Gottlieb also took fire for the agency’s approving Dsuvia, an opioid painkiller of huge potency developed with the U.S. military for potential battlefield use. Critics asked why the nation needed yet another opioid, especially when officials had failed to control others.

In my practice, I see not only the harms that patients suffer while seeking medical services, but also their struggles to access and afford safe, efficient, and excellent medical care. This challenge only grows as the complexities soar and the costs skyrocket for therapies and prescription drugs, including too many like opioids that prove to be dangerous for patients and damaging for their loved ones. The damage that Big Pharma, doctors, hospitals, insurers, and others have inflicted on the nation via the opioid crisis was driven home yet again with news that the country, sadly, set a record for deaths of despair, lives lost to alcohol, drugs, and suicides.

Names already are surfacing as possible Gottlieb replacements. The American people deserve not only a quality nominee but also some commitment to the giant health challenges confronting the nation. Can an interim commissioner or another bad health choice by this administration safeguard our kids against Big Tobacco and fight off the damages of Big Pharma, whether through prices or putting out risky products? Can a weak chief follow through on the announced crackdown on costly and sketchy supplements?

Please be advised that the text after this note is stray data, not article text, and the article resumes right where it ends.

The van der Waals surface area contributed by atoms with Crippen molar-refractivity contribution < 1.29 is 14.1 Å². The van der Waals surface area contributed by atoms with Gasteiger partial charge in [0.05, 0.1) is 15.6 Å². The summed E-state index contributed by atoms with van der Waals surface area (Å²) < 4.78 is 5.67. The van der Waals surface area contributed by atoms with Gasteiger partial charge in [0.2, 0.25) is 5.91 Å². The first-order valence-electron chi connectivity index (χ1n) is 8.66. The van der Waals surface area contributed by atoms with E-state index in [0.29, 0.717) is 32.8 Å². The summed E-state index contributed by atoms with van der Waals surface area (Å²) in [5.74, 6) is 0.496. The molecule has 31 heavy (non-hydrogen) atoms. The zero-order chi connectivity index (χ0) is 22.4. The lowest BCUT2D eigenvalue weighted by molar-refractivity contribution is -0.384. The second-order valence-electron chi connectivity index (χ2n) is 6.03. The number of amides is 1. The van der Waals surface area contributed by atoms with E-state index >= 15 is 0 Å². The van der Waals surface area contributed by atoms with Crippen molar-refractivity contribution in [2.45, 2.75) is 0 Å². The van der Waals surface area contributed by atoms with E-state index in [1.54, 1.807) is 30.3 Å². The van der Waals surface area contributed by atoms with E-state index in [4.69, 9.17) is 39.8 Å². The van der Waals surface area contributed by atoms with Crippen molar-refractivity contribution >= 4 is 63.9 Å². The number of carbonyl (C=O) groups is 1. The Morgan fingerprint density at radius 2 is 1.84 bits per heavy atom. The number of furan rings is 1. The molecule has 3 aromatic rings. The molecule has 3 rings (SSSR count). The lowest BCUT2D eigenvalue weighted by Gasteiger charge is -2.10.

In the first half of this administration, two Trump officials have been ousted — for taking taxpayers for a ride with pricey private flights and for failing to pull her hand out of her personal cookie jar (trading stocks) while trying to regulate companies, including Big Tobacco. Gottlieb, to his credit, tackled his job with professionalism, though not necessarily with best outcomes. It’s hard to see how, though, any federal agency performs optimally if the president and his men can’t do a significantly better job in getting great talent and keeping it in place.

Patrick Malone & Associates, P.C. listed in Best Lawyers Rated by Super Lawyers Patrick A. Malone
Washingtonian Top Lawyer 2011
Avvo Rating 10.0 Superb Top Attorney Best Lawyers Firm
Contact Information